Brazilian Hot Dogs
This is a quick and easy recipe for Brazilian hot dogs that we eat quite regularly at home. They are so easy to make and this is my wife’s very simple version.
Though sometimes this can be a very varied dish in Brazil. In Brazil they call these ‘cachorro quente’ which literally means ‘dog hot’!
Hot dogs all over the World
Hot dogs are a popular snack food that is enjoyed all around the world. They vary greatly in different countries. While the basic ingredients remain the same – a sausage served in a bread roll – the toppings, condiments, and even the type of sausage used can differ depending on where you are.
In Mexico, there is a hot dog known as “hot dogs estilo Sonora”. These come typically with bacon, grilled onions, beans, jalapenos and a variety of sauces such as mayo, ketchup, mustard, and hot sauce. The sausage used in Mexico is often made from beef and may be wrapped in bacon before being grilled.
In Japan, hot dogs are popular street food. They are often served with unique toppings such as nori (dried seaweed), teriyaki sauce, and even mayonnaise. The sausage used in Japan is typically made from pork and is smaller in size than the sausages used in the US and Mexico.
In Germany, the real home of the sausage, sausages are called “würstchen” and are often served with sauerkraut and mustard. The sausage used in Germany is typically made from pork and may be smoked or boiled.
Some of the well-known names of hot dogs actually originated in Germany or Austria. The ‘frank’ comes from the Frankfurter Würstchen, or frankfurter. And the ‘wiener’ derives from the Wiener Würstchen, or Vienna sausage.
In the USA, hot dogs are often served with ketchup, mustard, and relish, and the sausage itself is usually made from beef or pork. However, some cities like Chicago, have their own variations which may include additional toppings such as onions, tomato slices, pickles, and peppers.
Overall, while hot dogs may share a similar base, the different toppings and sausages used in different countries give each variation its own unique flavour and identity.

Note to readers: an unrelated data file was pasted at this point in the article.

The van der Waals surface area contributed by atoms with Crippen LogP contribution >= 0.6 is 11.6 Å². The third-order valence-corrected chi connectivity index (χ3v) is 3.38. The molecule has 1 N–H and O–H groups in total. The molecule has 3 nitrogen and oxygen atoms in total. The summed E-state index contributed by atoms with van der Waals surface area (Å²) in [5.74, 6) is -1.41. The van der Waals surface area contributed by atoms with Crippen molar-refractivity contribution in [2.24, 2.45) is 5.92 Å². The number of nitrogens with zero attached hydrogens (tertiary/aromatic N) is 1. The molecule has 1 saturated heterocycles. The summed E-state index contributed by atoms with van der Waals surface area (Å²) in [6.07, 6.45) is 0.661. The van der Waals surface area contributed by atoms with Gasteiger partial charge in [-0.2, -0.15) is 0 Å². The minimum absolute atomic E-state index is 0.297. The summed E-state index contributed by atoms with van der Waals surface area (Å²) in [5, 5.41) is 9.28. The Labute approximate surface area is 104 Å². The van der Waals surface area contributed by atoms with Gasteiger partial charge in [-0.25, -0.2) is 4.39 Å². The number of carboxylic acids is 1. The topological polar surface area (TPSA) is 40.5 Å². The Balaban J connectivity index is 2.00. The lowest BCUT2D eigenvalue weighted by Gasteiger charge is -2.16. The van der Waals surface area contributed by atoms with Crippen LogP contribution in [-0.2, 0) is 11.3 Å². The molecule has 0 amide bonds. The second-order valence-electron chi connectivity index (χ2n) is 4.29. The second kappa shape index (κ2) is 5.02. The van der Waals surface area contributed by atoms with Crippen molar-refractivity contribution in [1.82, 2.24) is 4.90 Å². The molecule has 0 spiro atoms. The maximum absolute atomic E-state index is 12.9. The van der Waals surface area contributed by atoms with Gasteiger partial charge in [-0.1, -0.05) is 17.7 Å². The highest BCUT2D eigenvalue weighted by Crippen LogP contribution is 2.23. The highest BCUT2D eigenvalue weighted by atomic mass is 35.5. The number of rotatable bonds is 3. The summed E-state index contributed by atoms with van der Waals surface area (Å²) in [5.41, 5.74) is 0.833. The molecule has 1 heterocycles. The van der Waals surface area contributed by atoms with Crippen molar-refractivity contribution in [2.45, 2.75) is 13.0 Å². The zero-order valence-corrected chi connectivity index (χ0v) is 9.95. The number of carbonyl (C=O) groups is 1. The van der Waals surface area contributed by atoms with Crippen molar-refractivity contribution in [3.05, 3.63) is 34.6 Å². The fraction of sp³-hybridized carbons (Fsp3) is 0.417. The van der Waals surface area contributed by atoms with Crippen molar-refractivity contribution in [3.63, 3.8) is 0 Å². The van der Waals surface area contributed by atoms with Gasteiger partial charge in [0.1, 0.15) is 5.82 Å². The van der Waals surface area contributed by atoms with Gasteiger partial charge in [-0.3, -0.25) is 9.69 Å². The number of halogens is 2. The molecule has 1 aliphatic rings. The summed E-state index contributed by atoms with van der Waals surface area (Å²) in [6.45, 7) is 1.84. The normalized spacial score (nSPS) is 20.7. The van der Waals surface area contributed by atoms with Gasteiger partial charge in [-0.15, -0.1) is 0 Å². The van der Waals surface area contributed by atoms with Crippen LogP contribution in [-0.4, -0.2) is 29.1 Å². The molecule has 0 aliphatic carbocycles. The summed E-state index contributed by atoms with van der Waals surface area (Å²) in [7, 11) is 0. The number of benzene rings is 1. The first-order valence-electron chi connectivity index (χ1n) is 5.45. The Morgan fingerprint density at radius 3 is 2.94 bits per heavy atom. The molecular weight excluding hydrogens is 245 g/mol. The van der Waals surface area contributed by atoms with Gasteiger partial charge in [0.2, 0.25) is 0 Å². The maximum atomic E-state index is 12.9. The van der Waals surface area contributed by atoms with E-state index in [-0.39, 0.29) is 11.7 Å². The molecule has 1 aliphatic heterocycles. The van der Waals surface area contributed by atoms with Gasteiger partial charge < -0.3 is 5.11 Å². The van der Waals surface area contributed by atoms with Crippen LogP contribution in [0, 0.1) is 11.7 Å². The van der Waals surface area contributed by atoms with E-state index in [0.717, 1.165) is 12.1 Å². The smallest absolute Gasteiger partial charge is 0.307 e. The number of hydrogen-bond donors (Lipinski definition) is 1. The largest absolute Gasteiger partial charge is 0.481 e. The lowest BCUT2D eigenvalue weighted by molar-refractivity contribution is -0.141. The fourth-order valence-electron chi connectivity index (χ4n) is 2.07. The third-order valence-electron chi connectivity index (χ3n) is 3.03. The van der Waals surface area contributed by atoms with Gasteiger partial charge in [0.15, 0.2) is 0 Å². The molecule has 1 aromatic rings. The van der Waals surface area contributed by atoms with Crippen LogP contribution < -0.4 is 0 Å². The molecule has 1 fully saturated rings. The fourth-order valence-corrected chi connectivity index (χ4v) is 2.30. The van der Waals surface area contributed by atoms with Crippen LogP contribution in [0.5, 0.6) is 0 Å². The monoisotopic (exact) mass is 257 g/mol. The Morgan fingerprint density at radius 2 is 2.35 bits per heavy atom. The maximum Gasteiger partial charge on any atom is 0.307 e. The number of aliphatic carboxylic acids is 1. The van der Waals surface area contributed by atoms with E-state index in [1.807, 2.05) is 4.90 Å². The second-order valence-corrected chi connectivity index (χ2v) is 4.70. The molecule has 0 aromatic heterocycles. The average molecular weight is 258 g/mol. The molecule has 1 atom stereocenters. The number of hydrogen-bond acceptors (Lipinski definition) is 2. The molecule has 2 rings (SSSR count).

The Brazilian Hot Dog
And now, the Brazilian hotdog!
In Brazil, they have wonderful fast food places where you can order bespoke beefburgers and hotdogs to suit your wishes. They literally make your hot dog to order.
This recipe is a very simple one, with only a few ingredients. In practice, in Brazil, you will have many alternatives available to you, depending on where you are.
For example, in São Paulo (SP) you may have the option of mashed potatoes. And in Vitoria (ES), you may have quail eggs as an optional extra. But this all depends on where you are.
Other places may have onions, mustard, parmesan cheese, bacon, ketchup, green bell peppers, peas or even pimenta as hot dog ingredients. You can of course add what you fancy.
But what is ubiquitous to all Brazilian hot dogs are the shoestring potato sticks (or ‘batata palha’ in Portuguese), which belong in this meal, wherever you are. These are slightly thinner than the ones we are used to in Europe, so whenever we are near a Brazilian store, we tend to stock up and buy whatever we can!
If you are buying from a fast-food restaurant or stall in Brazil you will generally get the sausage as a single sausage in the bun. But this recipe calls for it to be chopped into pieces, which is how it would be served if you were to eat at someone’s house or at a party.
It also means you can fit more than one sausage into your hot dog bun, if you are not worried about the mess and the calories!
For the tomato sauce, we used a smooth tomato sauce from Tesco, which is simple but good.
Which Sausage to use?
The Frankfurters we use in this recipe are very much like the German frankfurters used in an American hot dog. We also bought these in Tesco and they are simply cheap, cooked and smoked pork frankfurters. They are quite thin.
In Portuguese, frankfurter-type sausages are known as a ‘salsicha’, as opposed to ‘a linguiça’ which is used to describe the more meaty sausage. These are also excellent in Brazil, by the way. But these tend not to be used in Brazilian hot dogs.
Linguiça is more likely to be found served together with Brazilian rice and beans (the staple dish in Brazil) or maybe as an ingredient in feijoada, a sort of bean stew.
We used some simple maize buns from Tesco for these hot dogs. But you can use any suitable buns you can get your hands on.
How to eat a Brazilian hot dog
These Brazilian hot dogs are really a challenge to eat, as they are a full meal. If you buy them on the street you will eat them out of a specific plastic bag. This plastic bag partly holds them together. But you are bound to drop some. It is a bit like eating a kebab on a British street on a Friday night!!
At home, we serve up on a plate. But though we always start with our hands we always end up using a knife and fork!!
If you try to make this dish, please let me know how you got on and which ingredients you used in your Brazilian hot dog!!
How to make a Brazilian Hot Dog
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Or some other Brazilian treats: